There are some emotions we would rather not feel (like sadness, anger), so it is difficult to sit with them. Most of us want to try to avoid pain, which is why we stuff sadness and anger into a box. However, whether they burst out of the box in one big explosion or dangerously seep out over time, they will always escape the box, and you’ll have to feel your feelings regardless.
Might as well do it as soon as possible, because (Pain x Resistance) = Suffering.
The more you resist your emotions, the more pain you’ll feel in the end.
But this is a post about being happy, so how does allowing yourself to feel sad fit in??
Maybe a better way of saying ‘happiness’ is ‘acceptance.’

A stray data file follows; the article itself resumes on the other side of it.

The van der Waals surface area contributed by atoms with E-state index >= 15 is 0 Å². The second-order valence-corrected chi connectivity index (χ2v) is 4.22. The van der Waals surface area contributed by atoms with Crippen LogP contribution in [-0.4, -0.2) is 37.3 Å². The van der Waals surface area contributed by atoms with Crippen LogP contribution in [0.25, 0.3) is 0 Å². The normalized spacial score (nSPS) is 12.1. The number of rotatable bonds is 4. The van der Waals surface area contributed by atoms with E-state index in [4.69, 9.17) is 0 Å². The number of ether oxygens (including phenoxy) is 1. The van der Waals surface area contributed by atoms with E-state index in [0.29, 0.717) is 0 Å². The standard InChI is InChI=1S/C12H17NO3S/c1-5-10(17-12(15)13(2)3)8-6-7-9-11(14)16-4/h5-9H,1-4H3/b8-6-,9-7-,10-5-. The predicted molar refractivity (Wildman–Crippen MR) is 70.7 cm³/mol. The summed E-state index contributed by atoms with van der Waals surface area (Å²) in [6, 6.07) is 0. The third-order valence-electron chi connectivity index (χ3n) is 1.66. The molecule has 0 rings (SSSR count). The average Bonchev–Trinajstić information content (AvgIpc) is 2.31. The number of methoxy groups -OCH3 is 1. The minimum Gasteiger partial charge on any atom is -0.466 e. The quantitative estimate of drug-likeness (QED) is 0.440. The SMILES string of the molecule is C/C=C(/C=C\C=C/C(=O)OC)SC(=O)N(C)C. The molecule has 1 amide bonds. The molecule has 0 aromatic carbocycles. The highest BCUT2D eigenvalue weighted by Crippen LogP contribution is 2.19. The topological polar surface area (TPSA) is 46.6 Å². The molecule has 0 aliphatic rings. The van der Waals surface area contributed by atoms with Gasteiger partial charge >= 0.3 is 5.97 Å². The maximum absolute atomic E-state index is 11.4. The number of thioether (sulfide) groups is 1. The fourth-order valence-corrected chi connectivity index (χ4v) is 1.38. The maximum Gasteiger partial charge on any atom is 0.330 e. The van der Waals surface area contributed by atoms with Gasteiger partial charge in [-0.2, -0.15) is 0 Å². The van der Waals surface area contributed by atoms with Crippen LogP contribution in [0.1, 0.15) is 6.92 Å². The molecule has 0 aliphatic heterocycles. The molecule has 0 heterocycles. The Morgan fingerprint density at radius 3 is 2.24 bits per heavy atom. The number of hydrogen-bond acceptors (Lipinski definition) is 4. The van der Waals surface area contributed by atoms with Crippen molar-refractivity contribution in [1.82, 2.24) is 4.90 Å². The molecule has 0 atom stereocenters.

I know sometimes I’ll still be sad. That doesn’t make me ‘lesser’ or any less ‘happy’, because my overall state of being is happiness/acceptance.
If I have a drawer full of socks, the drawer itself is ‘happiness’. The socks in it are emotions like joy, sadness, anger, etc. I would rather keep all my socks in a happy drawer as opposed to a sad drawer, because I need to use that drawer everyday, and it just makes things a little more pleasant.
I encourage you to not judge your emotions this week. You are allowed to feel them. In fact, you HAVE to feel them. Sit with them gently, be kind to yourself, and don’t forget to be happy.
July 21, 2020
Does anyone else feel like driving and going into stores is super overwhelming since Covid started? Is it just me?
Usually I do drive through or order pick up for my groceries, but you can’t get every single item you need that way. So sometimes I need to go into the store to get a specific ingredient. And holy heck is it stressful!